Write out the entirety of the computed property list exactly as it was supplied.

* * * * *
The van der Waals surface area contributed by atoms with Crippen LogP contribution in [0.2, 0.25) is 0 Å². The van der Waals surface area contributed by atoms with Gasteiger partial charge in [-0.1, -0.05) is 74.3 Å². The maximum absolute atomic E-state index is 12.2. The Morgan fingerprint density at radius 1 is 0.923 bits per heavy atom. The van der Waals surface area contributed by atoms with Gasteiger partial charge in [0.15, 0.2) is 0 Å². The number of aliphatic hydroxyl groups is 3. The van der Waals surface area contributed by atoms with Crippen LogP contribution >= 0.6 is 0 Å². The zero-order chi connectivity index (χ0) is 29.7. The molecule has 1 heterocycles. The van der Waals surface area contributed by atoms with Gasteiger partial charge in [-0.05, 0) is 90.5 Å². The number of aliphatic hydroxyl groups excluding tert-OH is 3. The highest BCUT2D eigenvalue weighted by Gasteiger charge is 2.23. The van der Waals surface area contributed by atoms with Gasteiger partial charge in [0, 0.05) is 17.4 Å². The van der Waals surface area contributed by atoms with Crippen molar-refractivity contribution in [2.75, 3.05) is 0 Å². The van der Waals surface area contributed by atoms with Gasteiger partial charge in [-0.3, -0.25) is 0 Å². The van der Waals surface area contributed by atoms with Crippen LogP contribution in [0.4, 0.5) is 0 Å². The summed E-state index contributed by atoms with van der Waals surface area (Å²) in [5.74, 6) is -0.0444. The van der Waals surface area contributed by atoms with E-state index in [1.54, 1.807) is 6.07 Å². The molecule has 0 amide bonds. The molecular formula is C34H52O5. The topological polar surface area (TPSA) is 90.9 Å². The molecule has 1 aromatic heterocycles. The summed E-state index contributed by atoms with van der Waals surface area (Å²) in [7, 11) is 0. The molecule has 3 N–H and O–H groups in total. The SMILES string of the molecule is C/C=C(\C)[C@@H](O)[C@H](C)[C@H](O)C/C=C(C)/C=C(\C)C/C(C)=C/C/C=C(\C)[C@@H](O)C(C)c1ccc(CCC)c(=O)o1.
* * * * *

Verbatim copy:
The van der Waals surface area contributed by atoms with Crippen LogP contribution in [0.2, 0.25) is 0 Å². The van der Waals surface area contributed by atoms with Gasteiger partial charge in [-0.1, -0.05) is 74.3 Å². The maximum absolute atomic E-state index is 12.2. The Morgan fingerprint density at radius 1 is 0.923 bits per heavy atom. The van der Waals surface area contributed by atoms with Gasteiger partial charge in [0.15, 0.2) is 0 Å². The number of aliphatic hydroxyl groups is 3. The van der Waals surface area contributed by atoms with Crippen LogP contribution >= 0.6 is 0 Å². The zero-order chi connectivity index (χ0) is 29.7. The molecule has 1 heterocycles. The van der Waals surface area contributed by atoms with Gasteiger partial charge in [-0.05, 0) is 90.5 Å². The number of aliphatic hydroxyl groups excluding tert-OH is 3. The highest BCUT2D eigenvalue weighted by Gasteiger charge is 2.23. The van der Waals surface area contributed by atoms with Gasteiger partial charge in [0, 0.05) is 17.4 Å². The van der Waals surface area contributed by atoms with Crippen molar-refractivity contribution in [2.75, 3.05) is 0 Å². The van der Waals surface area contributed by atoms with Gasteiger partial charge in [-0.3, -0.25) is 0 Å². The van der Waals surface area contributed by atoms with Crippen LogP contribution in [0.4, 0.5) is 0 Å². The summed E-state index contributed by atoms with van der Waals surface area (Å²) in [5.74, 6) is -0.0444. The van der Waals surface area contributed by atoms with E-state index in [1.54, 1.807) is 6.07 Å². The molecule has 0 amide bonds. The molecular formula is C34H52O5. The topological polar surface area (TPSA) is 90.9 Å². The molecule has 1 aromatic heterocycles. The summed E-state index contributed by atoms with van der Waals surface area (Å²) in [7, 11) is 0. The molecule has 3 N–H and O–H groups in total. The SMILES string of the molecule is C/C=C(\C)[C@@H](O)[C@H](C)[C@H](O)C/C=C(C)/C=C(\C)C/C(C)=C/C/C=C(\C)[C@@H](O)C(C)c1ccc(CCC)c(=O)o1.